Jones pointed to an admitted warrantless search of his apartment by federal agents. "Once the agent admitted this error, Judge Huvelle should have ruled in my favor, but she didn't rule to avoid a mistrial. That violation alone should have caused a mistrial or acquittal."

"To make matters worse the agents also entered my house illegally with a key and the judge wouldn't allow my wife or son to testify to the illegal search which allowed me to get convicted on this prejudiced evidence," Jones said.

Nor was Jones impressed by the quality of justice in the federal courts, and he aimed his broadside at the defense bar, as well as prosecutors and the judiciary. "These days the feds don't have to try to get you to roll over on your co-defendants," he said. "They get the high-paid shyster lawyers to do their dirty work. I explained to my attorney in the beginning of the case that I was going to war and I didn't want to hear what the government had to say or offer."

What the lawyers are doing in DC District Courts is coercing their clients to attend a "reverse debriefing" whereby the government will present evidence from a case, Jones explained. "And then the government and defense attorneys manipulate and encourage the defendant to work with the government or take a plea."

Lawyers for some of the co-defendants in the case decided to snitch for the feds. Jones recalled how the tactics backfired.  "Almost all of my co-defendants and their lawyers tried to get them to flip on me but those who declined and went to trial with me the first time, they were acquitted. But two of my co-defendants attended the debriefing and testified against me. They went to prison but the other three who declined to testify went home."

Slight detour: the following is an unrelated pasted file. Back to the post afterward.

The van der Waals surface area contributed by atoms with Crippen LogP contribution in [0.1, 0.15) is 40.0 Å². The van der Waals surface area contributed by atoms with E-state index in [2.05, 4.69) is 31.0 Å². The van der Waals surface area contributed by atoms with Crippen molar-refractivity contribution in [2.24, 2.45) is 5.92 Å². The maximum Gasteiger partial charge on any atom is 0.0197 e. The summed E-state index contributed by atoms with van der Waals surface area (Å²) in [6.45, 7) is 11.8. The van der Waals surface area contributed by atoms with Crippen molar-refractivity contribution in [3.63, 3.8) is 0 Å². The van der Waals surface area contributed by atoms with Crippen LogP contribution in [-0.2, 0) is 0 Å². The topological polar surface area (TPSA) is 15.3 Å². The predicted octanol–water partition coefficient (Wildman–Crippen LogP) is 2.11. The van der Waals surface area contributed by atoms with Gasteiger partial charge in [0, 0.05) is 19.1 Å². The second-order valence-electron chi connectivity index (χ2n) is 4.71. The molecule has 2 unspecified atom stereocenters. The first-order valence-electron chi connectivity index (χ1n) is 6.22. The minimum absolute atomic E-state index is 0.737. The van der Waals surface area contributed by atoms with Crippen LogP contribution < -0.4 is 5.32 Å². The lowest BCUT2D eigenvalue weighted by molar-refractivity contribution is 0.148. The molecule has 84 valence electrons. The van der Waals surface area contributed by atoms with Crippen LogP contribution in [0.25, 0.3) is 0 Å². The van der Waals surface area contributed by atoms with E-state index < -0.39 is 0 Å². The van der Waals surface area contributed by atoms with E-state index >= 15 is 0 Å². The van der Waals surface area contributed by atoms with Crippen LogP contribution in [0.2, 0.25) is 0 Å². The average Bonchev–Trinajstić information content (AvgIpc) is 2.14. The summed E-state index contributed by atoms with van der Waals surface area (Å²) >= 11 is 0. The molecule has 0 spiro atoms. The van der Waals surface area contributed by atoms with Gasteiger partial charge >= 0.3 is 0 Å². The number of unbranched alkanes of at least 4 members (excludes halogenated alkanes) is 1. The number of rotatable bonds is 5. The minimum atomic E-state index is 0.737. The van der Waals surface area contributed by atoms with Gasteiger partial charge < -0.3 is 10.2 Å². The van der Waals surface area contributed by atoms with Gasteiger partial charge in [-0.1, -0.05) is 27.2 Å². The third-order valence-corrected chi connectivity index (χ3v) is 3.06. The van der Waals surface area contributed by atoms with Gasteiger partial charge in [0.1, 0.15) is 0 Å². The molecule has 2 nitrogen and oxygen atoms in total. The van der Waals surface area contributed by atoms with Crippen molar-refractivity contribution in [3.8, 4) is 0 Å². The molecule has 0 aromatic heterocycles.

As he awaits his freedom, Jones said he relied on faith and family to see him through. "The only thing that keeps me going is the grace of God, his protection and my family support," he said. "I am at the US federal prison in Florence, Colorado, and this place is a living hell!"

Attorney  A. Eduardo Balarezo represented Jones during trial.
Jones' trial attorney, Washington-based Eduardo Balarezo, confirmed most of Jones' story. While he would not agree that some officers perjured themselves at trial, he added, "Although I think some of them massaged the truth a little bit."

Balarezo didn't think much of the government's stated reason for failing to obtain a warrant before GPSing Jones' vehicle. "The government basically said that getting a warrant would be onerous and not necessary, yet they were able to get one, but then let it expire and still placed it on my client's car," he noted.

Now, Jones may help make history as, one way or another, the warrantless GPS tracking issue makes its way to the Supreme Court. The former DC club owner is ready to start fresh once given the chance to walk out the prison doors.

"If the Lord blesses me to prevail and get my freedom, I will educate the youth and give back to the community," he said. "The real story is to put the past behind me and do the Lord's work to help others and save our youth."

Permission to Reprint: This content is licensed under a modified Creative Commons Attribution license. Content of a purely educational nature in Drug War Chronicle appear courtesy of DRCNet Foundation, unless otherwise noted.


The Pledge of Allegiance:

~ Strike "GOD" and replace with "SURVEILLANCE"

~ Insert "SHARPLY CURTAILED" between "WITH" and "LIBERTY"



"God bless America?" Yeah, right! That is the most meaningless, hackneyed phrase I know of in the English lexicon.


The US of A has degenerated into a fully-militarized, quasi-totalitarian, oligarchic union of Police States where ancient concepts of "inalienable rights" to "life, liberty, and pursuit of happiness" and "government of the people, by the people, for the people" are but quaint and nostalgic slogans which have been relegated to the ash-dump of history but are occasionally pandered by blasphemous politicians who are photographed in front of the American Flag as if they were some champion of the Constitution.

Because of the countless atrocities against human rights and TOTAL DISREGARD for The Constitution in the name of a War on Drugs, I consider the American Flag barely worthy of use as a floor-mat upon which to wipe the dirt from the soles of my shoes. DOWN WITH THE US GOV'T AND ALL NATIONS THAT SUCK UP AND BOW DOWN TO IT